5 Things you didn’t know about lower back pain
Your emotions and stress can affect back pain
Many different factors can affect back pain. When in pain, sleep can be impacted and someone might struggle to get a good night of sleep. Sleep is however the ideal time for the body to heal and repair itself, so a good night of sleep helps recovery. Poor sleep can also contribute to your stress and anxiety.
It has been shown in research that stress and emotions can affect the body in many different ways. This includes your tolerance to pain but also making you more prone to injuries.
Stress, anxiety and depression has also been shown to impact other health conditions and the immune system such as irritable bowel syndrome which can in turn impact back pain or other symptoms.
Emotionally, lower back pain tends to relate to feelings of abandonment, feeling overloaded by responsibilities, betrayals, break ups or even past traumas.
Bed rest is not the gold standard anymore
After an injury whether it is back pain or a sprain, the first idea that comes to mind is to rest and avoid moving. This has been shown it might be counter productive. It is normal to want to avoid the activities or movement aggravating the pain in the first few days. It is however recommended to get active and back to normal activities as quickly as possible.
Many trials have failed to show the benefits of bed rest. Those have also demonstrated the negative consequences of prolonged bed rest. Pain can actually be aggravated by the longer the period of bed rest is. It can also lead to a longer recovery time, higher pain levels as well as potentially leading the back pain towards a chronic state.
A disc doesn’t actually ‘slip’
You may have heard a friend or a colleague mention they have back pain and it is because of a slipped disc. The term ‘slipped disc’ is actually quite misleading. The spine is formed of 33 vertebrae. Those bones are separated by discs between each of them. Intervertebral discs are soft cushions acting as shock absorbers for the spine. Discs are formed of a stronger outer layer and a jam-like centre. With a back injury, a disc can get injured and a part of the stronger outer layer breaks. The jam-like centre then gets out and can push on the nerves nearby. If the disc bulge occurs in the lower back (also called lumbar spine), along with the lower back pain, it can cause symptoms such as buttock and/or leg pain, tingling, numbness in the legs and feet (sciatica symptoms).
It is important to note that a disc can bulge and not cause any symptoms. Many scans of spines of people not experiencing pain have shown multiple disc bulges and disc dehydration.
Saying that a disc ‘slipped’ implied that something moved out of place which is not the case. Over time the disc bulge can get better as the body will try and get rid of some of the jam-like centre pushing on the nerves. However the disc will still be slightly more vulnerable than the others and will require activity, exercise and strengthening to avoid future injuries.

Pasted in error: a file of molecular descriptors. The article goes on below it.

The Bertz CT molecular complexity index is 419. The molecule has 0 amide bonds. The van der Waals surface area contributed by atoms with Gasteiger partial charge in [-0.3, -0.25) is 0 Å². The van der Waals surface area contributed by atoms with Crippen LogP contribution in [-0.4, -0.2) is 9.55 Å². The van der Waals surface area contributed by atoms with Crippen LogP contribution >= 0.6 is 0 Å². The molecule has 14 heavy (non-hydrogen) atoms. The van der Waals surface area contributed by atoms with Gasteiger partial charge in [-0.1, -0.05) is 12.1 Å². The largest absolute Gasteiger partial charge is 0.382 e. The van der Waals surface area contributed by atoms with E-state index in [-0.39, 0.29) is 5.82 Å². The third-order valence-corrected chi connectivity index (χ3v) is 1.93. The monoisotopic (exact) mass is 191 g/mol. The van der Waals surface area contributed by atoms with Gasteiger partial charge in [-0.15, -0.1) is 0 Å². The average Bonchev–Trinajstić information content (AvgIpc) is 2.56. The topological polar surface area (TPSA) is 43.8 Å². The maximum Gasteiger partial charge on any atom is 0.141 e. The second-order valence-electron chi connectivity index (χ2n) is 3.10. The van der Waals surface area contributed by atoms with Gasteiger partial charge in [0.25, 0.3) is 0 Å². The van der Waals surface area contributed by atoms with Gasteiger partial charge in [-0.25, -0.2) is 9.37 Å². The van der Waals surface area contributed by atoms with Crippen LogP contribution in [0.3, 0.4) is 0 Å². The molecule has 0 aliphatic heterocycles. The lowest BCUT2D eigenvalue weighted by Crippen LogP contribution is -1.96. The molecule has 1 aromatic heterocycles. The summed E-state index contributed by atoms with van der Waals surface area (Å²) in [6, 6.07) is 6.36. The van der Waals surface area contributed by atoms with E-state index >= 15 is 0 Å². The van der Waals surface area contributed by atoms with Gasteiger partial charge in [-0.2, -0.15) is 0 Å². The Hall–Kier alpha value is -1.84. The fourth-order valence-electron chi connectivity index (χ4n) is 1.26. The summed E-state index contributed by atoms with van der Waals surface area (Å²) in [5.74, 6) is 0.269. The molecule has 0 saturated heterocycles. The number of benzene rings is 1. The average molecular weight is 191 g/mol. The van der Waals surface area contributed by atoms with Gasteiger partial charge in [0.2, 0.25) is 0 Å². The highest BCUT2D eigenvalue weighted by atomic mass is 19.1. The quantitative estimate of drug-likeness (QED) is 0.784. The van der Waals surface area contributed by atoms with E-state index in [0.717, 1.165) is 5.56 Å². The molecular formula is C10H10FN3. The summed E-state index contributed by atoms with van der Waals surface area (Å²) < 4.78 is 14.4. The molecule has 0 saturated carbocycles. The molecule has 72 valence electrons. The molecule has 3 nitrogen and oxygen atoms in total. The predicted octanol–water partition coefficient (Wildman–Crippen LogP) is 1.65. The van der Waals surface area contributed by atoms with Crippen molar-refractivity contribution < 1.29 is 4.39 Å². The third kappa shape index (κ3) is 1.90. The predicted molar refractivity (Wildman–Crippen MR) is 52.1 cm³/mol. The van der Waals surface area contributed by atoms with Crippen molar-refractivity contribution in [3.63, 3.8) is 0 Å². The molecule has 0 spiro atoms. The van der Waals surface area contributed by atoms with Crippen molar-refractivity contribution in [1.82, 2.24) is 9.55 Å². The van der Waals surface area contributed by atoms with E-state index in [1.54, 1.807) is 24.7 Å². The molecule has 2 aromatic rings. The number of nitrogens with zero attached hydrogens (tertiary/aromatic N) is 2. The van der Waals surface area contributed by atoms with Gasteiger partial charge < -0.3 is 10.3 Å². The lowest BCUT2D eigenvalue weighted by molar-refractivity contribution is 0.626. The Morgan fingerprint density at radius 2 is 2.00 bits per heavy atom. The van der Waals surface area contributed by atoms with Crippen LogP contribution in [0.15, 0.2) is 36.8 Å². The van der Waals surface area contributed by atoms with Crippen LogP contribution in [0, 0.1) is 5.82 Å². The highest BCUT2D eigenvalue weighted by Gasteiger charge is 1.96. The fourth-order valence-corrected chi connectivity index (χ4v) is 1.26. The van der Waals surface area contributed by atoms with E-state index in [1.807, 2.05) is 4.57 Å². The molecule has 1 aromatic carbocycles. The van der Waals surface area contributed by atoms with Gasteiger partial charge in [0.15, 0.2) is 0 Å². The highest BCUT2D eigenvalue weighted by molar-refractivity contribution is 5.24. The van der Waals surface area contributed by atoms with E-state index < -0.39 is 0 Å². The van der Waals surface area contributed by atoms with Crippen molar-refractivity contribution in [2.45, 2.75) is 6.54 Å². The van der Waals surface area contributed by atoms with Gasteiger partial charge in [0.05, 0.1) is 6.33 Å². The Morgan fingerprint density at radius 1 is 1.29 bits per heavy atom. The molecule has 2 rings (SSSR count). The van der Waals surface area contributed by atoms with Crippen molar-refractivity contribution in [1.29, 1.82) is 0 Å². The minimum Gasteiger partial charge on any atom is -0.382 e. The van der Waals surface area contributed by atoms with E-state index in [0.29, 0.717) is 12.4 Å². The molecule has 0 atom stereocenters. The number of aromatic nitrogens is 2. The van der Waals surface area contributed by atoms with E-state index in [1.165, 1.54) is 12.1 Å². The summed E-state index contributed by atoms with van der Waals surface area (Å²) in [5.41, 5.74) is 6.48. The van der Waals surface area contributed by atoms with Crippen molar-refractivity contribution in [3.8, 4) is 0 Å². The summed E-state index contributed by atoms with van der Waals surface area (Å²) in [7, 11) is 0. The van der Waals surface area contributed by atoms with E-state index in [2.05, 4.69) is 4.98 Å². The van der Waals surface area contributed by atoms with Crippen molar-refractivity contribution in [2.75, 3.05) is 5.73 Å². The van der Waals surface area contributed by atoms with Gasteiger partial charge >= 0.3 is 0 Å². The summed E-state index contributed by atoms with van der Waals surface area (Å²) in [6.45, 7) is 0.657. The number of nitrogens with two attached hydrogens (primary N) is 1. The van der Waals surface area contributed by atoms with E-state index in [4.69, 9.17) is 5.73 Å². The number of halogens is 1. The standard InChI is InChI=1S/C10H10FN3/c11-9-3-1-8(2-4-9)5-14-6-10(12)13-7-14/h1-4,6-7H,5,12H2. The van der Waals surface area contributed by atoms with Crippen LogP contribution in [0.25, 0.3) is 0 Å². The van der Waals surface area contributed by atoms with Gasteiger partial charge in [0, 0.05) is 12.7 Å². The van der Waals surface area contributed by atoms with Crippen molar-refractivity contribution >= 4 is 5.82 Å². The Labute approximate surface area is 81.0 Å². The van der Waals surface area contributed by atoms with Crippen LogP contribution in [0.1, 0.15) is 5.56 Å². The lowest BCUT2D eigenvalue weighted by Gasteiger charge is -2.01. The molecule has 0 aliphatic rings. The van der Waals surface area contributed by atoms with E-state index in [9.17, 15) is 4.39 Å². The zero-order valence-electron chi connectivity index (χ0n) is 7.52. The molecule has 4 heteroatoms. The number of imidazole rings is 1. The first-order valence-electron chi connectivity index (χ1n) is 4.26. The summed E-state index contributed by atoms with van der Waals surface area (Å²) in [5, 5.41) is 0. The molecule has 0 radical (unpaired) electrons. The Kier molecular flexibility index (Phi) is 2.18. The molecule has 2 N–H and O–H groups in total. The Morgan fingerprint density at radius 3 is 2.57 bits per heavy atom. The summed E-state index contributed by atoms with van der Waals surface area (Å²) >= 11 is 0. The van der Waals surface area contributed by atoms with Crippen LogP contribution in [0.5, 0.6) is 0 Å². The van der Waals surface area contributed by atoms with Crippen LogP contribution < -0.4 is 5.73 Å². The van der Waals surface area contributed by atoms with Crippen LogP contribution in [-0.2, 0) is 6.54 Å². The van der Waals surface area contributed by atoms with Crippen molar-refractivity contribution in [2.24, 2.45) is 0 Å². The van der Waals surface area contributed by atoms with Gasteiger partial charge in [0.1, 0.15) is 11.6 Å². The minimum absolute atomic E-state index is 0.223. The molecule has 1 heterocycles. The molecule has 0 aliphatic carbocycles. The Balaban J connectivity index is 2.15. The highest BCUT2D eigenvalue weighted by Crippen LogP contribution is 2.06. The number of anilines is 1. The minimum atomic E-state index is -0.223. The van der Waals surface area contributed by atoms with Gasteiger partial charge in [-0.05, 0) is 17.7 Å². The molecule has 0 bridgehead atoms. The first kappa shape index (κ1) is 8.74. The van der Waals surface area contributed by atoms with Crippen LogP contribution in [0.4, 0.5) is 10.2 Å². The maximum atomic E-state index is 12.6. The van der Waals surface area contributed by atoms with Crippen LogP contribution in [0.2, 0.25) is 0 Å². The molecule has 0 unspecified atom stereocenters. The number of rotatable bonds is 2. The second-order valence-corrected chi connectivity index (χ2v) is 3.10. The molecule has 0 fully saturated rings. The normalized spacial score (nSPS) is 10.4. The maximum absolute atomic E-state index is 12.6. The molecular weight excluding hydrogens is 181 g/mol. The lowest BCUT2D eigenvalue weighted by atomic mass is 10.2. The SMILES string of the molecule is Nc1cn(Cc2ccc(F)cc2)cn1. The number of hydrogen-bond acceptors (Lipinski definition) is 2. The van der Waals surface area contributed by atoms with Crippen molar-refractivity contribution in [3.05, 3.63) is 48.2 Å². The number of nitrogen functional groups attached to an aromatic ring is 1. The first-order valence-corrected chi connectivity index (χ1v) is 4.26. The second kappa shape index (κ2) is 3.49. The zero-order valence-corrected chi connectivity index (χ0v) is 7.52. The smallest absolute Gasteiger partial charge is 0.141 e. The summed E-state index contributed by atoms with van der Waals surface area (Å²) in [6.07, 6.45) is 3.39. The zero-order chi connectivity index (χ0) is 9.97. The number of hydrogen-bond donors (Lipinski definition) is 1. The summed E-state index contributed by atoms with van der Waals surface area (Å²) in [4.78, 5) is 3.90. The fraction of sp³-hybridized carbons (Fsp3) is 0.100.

Sometimes Lower back pain doesn’t come from the back
In some cases, lower back pain doesn’t come from a problem in the lower back. Some conditions affecting the organs or abdomen can cause lower back pain.
Issues such as kidney stones, pancreatitis (inflammation of the pancreas) or even irritable bowel syndrome (IBS) and other inflammatory conditions can cause back pain.
If the back pain is caused by an abdominal issue, there will be other symptoms associated. Someone suffering from an undiagnosed inflammatory bowel syndrome can experience symptoms such as constipation, diarrhea or bloating as well as abdominal and lower back pain. Other abdominal complaints such as food intolerances or digestive dysfunctions can affect the lower back in the same way.
Previous surgeries or scars on the abdomen such as a scar from an appendectomy can cause pulling or scar tissue affecting the lower back as well. Some muscles are attached to the lower back and spine such as the hip flexors and can cause lower back pain if too tight or not functioning properly.
In conclusion many abdominal or hip issues can cause or aggravate lower back pain.
There is no perfect posture
Throughout the years, physical therapists and researchers have tried to find the perfect sitting posture. So far not one specific posture has been found to help reduce or avoid back pain. Everybody has a different posture and spine. There is not one perfect posture even though sitting straight has always been considered the best posture. There is actually no correlation between sitting straight or slouching in people experiencing back pain and people that aren’t.
The best advice a therapist can give regarding posture is to vary it. Activity and movement is what keeps our spine healthy. Changing posture regularly and moving from our seat often (every 30 to 45 minutes for example) is more likely to reduce and prevent back pain than trying to sit in a position that doesn’t work for your body.
To summarise, back pain is influenced by many factors from diet, sleep, to stress or even abdominal complaints. The best you can do to keep you back healthy is regular activity, movement and exercise.
Booking an appointment with an osteopath, physiotherapist or chiropractor might help get the pain under control to be able to move freely again. They can also advise you on exercise and activities that are good and work for you individually.
The Holistic Spine – John Cross – John Cross Publications – 2020